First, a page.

DM: Well as a freedom coach I go to a lot of different churches to talk about spirituality and mental health because it’s not separate. But I found, within the faith community, there are a lot of people who may pray about what they are feeling and experiencing. They might go to their pastor when it’s not an either/or it’s both in your faith is important and your mental health is important and just as you would go to the doctor for a physical concern if you had a tooth ache, if you found out that you had cancer, you would immediately go and get the care that you need. It’s the same thing when you are experiencing depression, anxiety, you have to realize that your mental wellness is just as important and you don’t have to neglect your spirituality that’s a part of who you are. Having the opportunity to go to the White House that was one of the main topics. Being able to share with people that faith was the number one predictor in people not committing suicide, and having hope for tomorrow and having something to believe in versus those who did not. It’s transformative and you don’t have to feel that you have to…. It’s a lack of faith or in some religions that it’s a sin if you’re struggling with mental health.

Mental health is three things: biological, chemical, or circumstantial depending on what situation you’re going through that definitely can change your mood, can cause you to be depressed, can cause you to be stressed, can cause you to feel anxiety. And so getting the care that you need and recognizing that yes taking this to my church family, praying about it on my own that helps the process. But no one would tell you to sit in silence and in pain if you were going through any other type of disorder, especially a physical disorder. No one would say “you broke your leg, oh I’m so sorry, let’s take it to Jesus.” They would say “oh let’s get you to the hospital.” That’s how critical it is when you are having what I would say is a brain disorder. When your brain is hurting you need help, you don’t need to sit in silence. You can definitely hold on to your faith but that doesn’t negate you also getting the physical, mental, and emotional care that you may need. I also share a lot about recognizing that if the brain is an organ and it can hurt too. And when your brain is hurting, that affects your chemical balance. So when you’re experiencing really low moods, when you can’t get out of bed, when you feel stuck, when you are not able to experience life as normally, or as you used to then that’s actually an opportunity to seek out care from people, that when you think about faith that God created to help you. So you don’t have to be alone, you can receive the freedom from any type of strongholds or any type of mis-education to make sure that you’re living well and whole.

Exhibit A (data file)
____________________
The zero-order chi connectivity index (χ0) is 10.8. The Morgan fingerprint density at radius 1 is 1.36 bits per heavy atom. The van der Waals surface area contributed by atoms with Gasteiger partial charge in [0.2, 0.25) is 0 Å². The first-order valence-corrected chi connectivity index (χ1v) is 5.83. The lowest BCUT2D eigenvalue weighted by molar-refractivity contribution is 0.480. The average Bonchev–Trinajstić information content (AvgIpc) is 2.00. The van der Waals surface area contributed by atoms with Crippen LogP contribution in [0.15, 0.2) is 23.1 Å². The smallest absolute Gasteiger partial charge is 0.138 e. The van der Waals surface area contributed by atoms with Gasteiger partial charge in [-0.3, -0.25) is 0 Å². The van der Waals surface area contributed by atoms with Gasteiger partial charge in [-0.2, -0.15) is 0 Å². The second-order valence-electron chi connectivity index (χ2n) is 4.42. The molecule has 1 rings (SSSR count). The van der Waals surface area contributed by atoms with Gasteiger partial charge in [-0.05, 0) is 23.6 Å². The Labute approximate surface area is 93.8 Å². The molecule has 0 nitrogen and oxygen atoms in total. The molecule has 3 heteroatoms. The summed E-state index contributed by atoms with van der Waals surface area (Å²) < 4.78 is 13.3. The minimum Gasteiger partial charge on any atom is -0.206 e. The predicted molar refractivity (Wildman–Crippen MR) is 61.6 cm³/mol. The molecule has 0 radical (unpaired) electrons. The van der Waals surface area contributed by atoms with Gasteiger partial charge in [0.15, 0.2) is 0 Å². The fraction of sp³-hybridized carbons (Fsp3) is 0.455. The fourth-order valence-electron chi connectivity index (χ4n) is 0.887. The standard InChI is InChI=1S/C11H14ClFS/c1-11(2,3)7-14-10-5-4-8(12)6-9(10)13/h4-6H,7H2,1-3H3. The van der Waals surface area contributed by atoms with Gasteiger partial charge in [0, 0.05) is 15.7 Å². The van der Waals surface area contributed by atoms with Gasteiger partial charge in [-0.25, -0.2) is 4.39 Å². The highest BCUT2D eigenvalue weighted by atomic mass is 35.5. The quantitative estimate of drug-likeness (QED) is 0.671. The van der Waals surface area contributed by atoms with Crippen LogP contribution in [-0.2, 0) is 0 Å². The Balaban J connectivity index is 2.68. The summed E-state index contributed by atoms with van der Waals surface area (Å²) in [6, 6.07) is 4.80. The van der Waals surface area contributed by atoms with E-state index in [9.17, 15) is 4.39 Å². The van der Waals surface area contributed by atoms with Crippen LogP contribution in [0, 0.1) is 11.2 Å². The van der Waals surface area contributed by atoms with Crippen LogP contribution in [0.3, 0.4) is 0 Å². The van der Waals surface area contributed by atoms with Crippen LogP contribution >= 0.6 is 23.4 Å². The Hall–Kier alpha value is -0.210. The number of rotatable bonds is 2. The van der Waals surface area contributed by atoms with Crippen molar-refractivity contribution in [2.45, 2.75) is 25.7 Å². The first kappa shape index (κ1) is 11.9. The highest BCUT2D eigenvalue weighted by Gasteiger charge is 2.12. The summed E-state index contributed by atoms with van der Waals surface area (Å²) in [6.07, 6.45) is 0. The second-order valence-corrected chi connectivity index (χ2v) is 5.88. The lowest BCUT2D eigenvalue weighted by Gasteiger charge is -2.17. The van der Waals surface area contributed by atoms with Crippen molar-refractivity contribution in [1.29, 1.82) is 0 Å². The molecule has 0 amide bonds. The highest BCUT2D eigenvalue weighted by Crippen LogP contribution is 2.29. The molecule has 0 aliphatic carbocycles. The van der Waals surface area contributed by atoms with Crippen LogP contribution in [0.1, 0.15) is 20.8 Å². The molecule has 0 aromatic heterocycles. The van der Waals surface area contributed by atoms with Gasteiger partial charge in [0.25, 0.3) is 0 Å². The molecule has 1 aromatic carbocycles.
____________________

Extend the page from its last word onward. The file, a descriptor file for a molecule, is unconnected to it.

HR: Thank you for the kind words by the way. We touch just there and that very important “we are not alone,” and everybody I know needs a team. I’m finding, in our society, one of the more underrated things that both you and I have been very, very lucky with is having great mentoring Dr. David Siegel at Boston City Hospital, Dr. Leach, I’ve had great mentors in so many different fields and so many different ways in many different endeavors and very, very lucky for that. Speak a bit about mentoring in general and opportunities for people to mentor.